As interest rates take off and inflation picks up steam, one of the sharemarket’s biggest fears is that our major banks will be left holding the bag with hefty mortgage bad debts and loan defaulters.
This is a key reason why big-four bank share prices plunged between 13 and 19 per cent last month, amid the broader Australian Securities Exchange selloff.
On face value, these fears make sense, given the banks’ massive mortgage portfolios, the inflated housing market, and the nation’s high level of mortgage debt. However, recent analysis makes a convincing case that bank profits are unlikely to be smashed by a rising tide of mortgage customers who are unable to repay their home loans.
There are several reasons for this: the likelihood of household belt-tightening, high savings levels, low unemployment, and the large provisions for bad debts that the banks are already holding.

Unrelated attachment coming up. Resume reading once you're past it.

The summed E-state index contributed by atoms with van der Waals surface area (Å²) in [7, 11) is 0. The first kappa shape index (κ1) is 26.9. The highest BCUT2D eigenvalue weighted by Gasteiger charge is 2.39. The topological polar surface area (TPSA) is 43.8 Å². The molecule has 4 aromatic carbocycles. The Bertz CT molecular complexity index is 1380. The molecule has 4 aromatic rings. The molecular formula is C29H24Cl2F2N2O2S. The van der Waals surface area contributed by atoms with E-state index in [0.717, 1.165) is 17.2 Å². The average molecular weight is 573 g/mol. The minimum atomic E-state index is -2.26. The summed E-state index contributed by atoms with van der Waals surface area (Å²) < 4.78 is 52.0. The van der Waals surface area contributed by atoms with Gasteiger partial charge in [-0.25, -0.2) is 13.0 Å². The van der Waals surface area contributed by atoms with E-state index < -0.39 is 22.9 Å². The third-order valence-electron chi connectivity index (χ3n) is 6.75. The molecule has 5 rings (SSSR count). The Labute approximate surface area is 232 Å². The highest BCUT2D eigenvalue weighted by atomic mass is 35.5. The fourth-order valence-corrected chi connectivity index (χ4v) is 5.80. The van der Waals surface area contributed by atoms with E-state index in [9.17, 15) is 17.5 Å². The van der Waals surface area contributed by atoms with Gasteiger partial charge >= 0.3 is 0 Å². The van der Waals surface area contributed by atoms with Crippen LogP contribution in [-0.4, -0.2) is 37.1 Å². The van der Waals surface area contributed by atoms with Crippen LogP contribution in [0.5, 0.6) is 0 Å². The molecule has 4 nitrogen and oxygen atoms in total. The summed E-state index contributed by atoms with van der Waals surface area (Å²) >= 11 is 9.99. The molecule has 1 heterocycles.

As household budgets face a squeeze from higher inflation and rising interest rates, the Reserve Bank has tried to calm the market’s nerves by pointing out that “the average customer” is well ahead on their mortgage repayments, and that households have stockpiled more than $250 billion in savings.
All true, but it’s not the “average customer” that the market worries about, it is borrowers who are deemed riskier, such as those with big debts or irregular incomes.
Jarden chief economist Carlos Cacho has crunched the numbers on how the borrowers most heavily in debt – more than six times their annual income – would fare if official interest rates rose from the current 0.85 per cent to 2.5 per cent, as many analysts expect they could.
He says repayments for this group could jump to as high as 50 per cent of their income, and many would ultimately “struggle.” Even so, he is not overly worried about sharply increasing mortgage defaults.
Cacho points out that when banks approve a loan, they assume that, if necessary, the borrower could cut their spending to a bare minimum, captured by a statistical tool called the Household Expenditure Measure (HEM).